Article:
Take Advantage of Home Office Deductions (Where Applicable)
Thanks to the coronavirus pandemic, 2020 saw more people working from home than ever before. As a result, the Canadian government has made it possible to claim substantial tax deductions on home office spaces and their associated utilities/services.
If you worked exclusively from home at any point in 2020, you may be able to claim a home office deduction to save you money on your taxes in 2021. There are some specific guidelines and restrictions in place, however, so be sure to check the CPA’s website for updated information before you file.
Some examples of home-office expenses that may be deductible on your taxes include:
- rent/mortgage costs (for the square footage of your home office)
- cable/internet costs
- heating, cooling, and other utility expenses
- home office supplies that are not reimbursable by an employer
Don’t Delay Contributions to Your RRSP
If you have a Registered Retirement Savings Plan (RRSP), you may also be able to maximize your tax savings by planning your contributions into this account wisely. What many people don’t realize, for example, is that the deadline to contribute to the previous year’s RRSP is in March. This means that if you wait until after the beginning of March to make last-minute contributions to your RRSP, they won’t apply to 2020’s taxes but will instead carry over to the following year.
To maximize your tax savings this year, then, you should make it a goal to complete contributions to your RRSP account by no later than the end of February.
Consider Opening a TFSA
If you don’t already have a Tax-Free Savings Account (TFSA), you may also want to consider opening one up and making some contributions to it before you file your 2020 taxes. Specifically, a TFSA allows Canadian residents over the age of 18 to set aside tax-free money throughout their lifetime. Many people use TFSAs to save money on their taxes by essentially “sheltering” investments inside these accounts that would otherwise be taxed at high rates.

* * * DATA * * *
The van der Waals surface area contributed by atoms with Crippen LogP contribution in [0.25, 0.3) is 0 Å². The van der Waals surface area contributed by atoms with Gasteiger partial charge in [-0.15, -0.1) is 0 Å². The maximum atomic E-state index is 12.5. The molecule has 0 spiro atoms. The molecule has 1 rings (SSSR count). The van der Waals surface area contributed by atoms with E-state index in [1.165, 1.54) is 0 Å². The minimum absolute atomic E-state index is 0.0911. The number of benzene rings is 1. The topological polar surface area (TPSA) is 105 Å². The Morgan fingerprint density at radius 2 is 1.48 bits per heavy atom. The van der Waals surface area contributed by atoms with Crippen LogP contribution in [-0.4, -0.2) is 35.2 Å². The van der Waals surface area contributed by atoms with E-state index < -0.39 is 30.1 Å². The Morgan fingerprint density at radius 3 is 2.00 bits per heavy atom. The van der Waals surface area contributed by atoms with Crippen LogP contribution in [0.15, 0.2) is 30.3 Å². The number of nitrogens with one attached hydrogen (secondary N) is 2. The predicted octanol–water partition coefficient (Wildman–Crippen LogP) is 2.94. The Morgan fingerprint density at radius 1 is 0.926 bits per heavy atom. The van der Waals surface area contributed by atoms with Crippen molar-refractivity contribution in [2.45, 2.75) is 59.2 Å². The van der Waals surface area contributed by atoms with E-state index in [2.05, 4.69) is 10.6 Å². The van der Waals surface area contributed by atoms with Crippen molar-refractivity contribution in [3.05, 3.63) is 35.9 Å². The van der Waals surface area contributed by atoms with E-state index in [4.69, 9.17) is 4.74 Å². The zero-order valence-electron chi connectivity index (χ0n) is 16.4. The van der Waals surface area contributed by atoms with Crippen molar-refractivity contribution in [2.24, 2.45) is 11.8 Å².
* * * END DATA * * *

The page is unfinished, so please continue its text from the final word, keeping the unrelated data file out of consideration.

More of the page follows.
Keep in mind, however, that the maximum annual contribution to a TFSA is $6,000 for 2020.
Check Eligibility for New Non-Refundable Credits
There were some major changes made to the Income Tax Act in 2020, so you’ll also want to be aware of these changes and how they may affect your tax situation. In most cases, taxpayers will benefit greatly from these modifications in the form of a non-refundable tax credit.
Specifically, if your income falls below the threshold ($151,978 for 2021), you may be able to avoid paying federal tax while also claiming a non-refundable tax credit to the tune of more than $13,000.
It is important to understand, however, that because this is a non-refundable tax credit, the most it can do is reduce your tax liability to zero. You will not receive a monetary credit back for any excess amount. Still, taking advantage of this credit can be a great way to limit your tax liability overall and save you some money.
Saving Money on Your Taxes: The Bottom Line
These are just a few of the many ways to make sure you’re not overpaying on your taxes this year. It’s also a good idea to meet with a tax professional to review and help you file your taxes, especially if you’ve had any major changes in your finance or tax situation in 2020.
While preparing and filing your taxes may not be the most exciting thing in the world, you can feel good knowing that you’re taking advantage of all the credits and deductions available to you. From there, you can enjoy having a little more money left over to explore the world and have some fun! And when it comes time to plan for your next adventure, our team at Explorer RV Club will always be here to help.
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